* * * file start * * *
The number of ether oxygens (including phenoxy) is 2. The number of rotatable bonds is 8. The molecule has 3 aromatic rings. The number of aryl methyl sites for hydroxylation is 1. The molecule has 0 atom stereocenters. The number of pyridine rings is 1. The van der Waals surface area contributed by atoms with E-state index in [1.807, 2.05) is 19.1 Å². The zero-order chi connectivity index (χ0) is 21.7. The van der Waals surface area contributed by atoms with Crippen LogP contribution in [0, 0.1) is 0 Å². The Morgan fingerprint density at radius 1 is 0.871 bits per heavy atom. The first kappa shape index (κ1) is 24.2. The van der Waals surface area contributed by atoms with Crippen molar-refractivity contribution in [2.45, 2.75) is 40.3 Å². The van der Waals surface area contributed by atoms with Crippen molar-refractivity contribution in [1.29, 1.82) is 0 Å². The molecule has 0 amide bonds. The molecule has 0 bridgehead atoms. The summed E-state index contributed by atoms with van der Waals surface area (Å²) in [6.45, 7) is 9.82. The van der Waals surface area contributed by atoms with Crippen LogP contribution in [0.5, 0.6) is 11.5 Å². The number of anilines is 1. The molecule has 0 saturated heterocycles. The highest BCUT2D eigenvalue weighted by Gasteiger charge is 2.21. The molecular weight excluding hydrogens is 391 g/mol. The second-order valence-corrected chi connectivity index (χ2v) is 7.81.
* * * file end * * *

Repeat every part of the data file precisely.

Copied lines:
The number of ether oxygens (including phenoxy) is 2. The number of rotatable bonds is 8. The molecule has 3 aromatic rings. The number of aryl methyl sites for hydroxylation is 1. The molecule has 0 atom stereocenters. The number of pyridine rings is 1. The van der Waals surface area contributed by atoms with E-state index in [1.807, 2.05) is 19.1 Å². The zero-order chi connectivity index (χ0) is 21.7. The van der Waals surface area contributed by atoms with Crippen LogP contribution in [0, 0.1) is 0 Å². The Morgan fingerprint density at radius 1 is 0.871 bits per heavy atom. The first kappa shape index (κ1) is 24.2. The van der Waals surface area contributed by atoms with Crippen molar-refractivity contribution in [2.45, 2.75) is 40.3 Å². The van der Waals surface area contributed by atoms with Crippen molar-refractivity contribution in [1.29, 1.82) is 0 Å². The molecule has 0 amide bonds. The molecule has 0 bridgehead atoms. The summed E-state index contributed by atoms with van der Waals surface area (Å²) in [6.45, 7) is 9.82. The van der Waals surface area contributed by atoms with Crippen LogP contribution in [0.5, 0.6) is 11.5 Å². The number of anilines is 1. The molecule has 0 saturated heterocycles. The highest BCUT2D eigenvalue weighted by Gasteiger charge is 2.21. The molecular weight excluding hydrogens is 391 g/mol. The second-order valence-corrected chi connectivity index (χ2v) is 7.81.